8. Mehta RH, Harjai KJ, Grines L, et al; Primary Angioplasty in Myocardial Infarction (PAMI) Investigators. Sustained ventricular tachycardia or fibrillation in the cardiac catheterization laboratory among patients receiving primary percutaneous coronary intervention: incidence, predictors, and outcomes. JAmColl Cardiol. 2004;43(10):1765-1772.
  9. Piccini JP, Berger JS, Brown DL. Early sustained ventricular arrhythmias complicating acute myocardial infarction. Am J Med. 2008;121(9):797-804.
  10. 10.0 10.1 O'Gara PT, Kushner FG, Ascheim DD, et al. (December 2012). "2013 ACCF/AHA Guideline for the Management of ST-Elevation Myocardial Infarction: Executive Summary: A Report of the American College of Cardiology Foundation/American Heart Association Task Force on Practice Guidelines". Circulation. doi:10.1161/CIR.0b013e3182742c84. PMID 23247303.
  11. Leppo JA, O'Brien J, Rothendler JA, Getchell JD, Lee VW (April 1984). "Dipyridamole-thallium-201 scintigraphy in the prediction of future cardiac events after acute myocardial infarction". N. Engl. J. Med. 310 (16): 1014–8. doi:10.1056/NEJM198404193101603. PMID 6708976.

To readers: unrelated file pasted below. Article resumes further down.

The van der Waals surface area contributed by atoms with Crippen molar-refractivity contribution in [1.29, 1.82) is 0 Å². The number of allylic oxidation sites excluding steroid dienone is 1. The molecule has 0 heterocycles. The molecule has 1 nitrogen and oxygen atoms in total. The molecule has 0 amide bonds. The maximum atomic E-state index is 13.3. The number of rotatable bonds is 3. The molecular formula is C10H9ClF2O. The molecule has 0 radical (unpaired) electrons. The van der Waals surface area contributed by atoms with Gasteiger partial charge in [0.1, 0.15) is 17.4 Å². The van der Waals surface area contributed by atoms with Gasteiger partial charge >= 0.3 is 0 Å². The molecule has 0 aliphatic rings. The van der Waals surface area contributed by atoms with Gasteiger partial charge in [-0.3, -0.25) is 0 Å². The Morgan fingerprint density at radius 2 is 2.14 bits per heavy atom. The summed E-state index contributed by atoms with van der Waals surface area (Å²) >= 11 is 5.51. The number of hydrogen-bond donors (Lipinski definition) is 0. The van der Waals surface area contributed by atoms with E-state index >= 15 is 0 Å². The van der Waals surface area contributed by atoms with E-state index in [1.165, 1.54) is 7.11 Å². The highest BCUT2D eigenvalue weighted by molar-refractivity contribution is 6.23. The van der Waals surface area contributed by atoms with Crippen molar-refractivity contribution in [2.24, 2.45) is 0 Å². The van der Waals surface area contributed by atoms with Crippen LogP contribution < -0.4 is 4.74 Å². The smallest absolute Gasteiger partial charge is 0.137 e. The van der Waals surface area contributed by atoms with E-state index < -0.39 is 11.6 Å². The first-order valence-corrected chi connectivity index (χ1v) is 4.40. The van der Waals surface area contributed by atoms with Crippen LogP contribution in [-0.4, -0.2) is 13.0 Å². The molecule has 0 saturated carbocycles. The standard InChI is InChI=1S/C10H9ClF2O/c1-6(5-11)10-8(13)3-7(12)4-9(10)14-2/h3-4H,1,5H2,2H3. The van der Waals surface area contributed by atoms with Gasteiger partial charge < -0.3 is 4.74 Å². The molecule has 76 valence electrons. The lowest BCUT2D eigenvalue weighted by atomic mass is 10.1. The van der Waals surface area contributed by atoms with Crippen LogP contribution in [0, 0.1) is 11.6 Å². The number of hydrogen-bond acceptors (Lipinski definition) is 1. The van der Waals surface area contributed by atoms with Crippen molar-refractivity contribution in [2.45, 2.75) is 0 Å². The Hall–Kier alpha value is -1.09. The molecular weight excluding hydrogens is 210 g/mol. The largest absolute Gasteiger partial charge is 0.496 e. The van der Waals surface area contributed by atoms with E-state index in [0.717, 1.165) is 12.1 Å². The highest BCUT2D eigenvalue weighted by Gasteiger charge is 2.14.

12. Hohnloser SH, Kuck KH, Dorian P, et al. (December 2004). "Prophylactic use of an implantable cardioverter-defibrillator after acute myocardial infarction". N. Engl. J. Med. 351 (24): 2481–8. doi:10.1056/NEJMoa041489. PMID 15590950.
  13. Epstein AE, DiMarco JP, Ellenbogen KA, et al. (May 2008). "ACC/AHA/HRS 2008 Guidelines for Device-Based Therapy of Cardiac Rhythm Abnormalities: a report of the American College of Cardiology/American Heart Association Task Force on Practice Guidelines (Writing Committee to Revise the ACC/AHA/NASPE 2002 Guideline Update for Implantation of Cardiac Pacemakers and Antiarrhythmia Devices): developed in collaboration with the American Association for Thoracic Surgery and Society of Thoracic Surgeons". Circulation 117 (21): e350–408. doi:10.1161/CIRCUALTIONAHA.108.189742. PMID 18483207.
  14. Steinbeck G, Andresen D, Seidl K, et al. (October 2009). "Defibrillator implantation early after myocardial infarction". N. Engl. J. Med. 361 (15): 1427–36. doi:10.1056/NEJMoa0901889. PMID 19812399.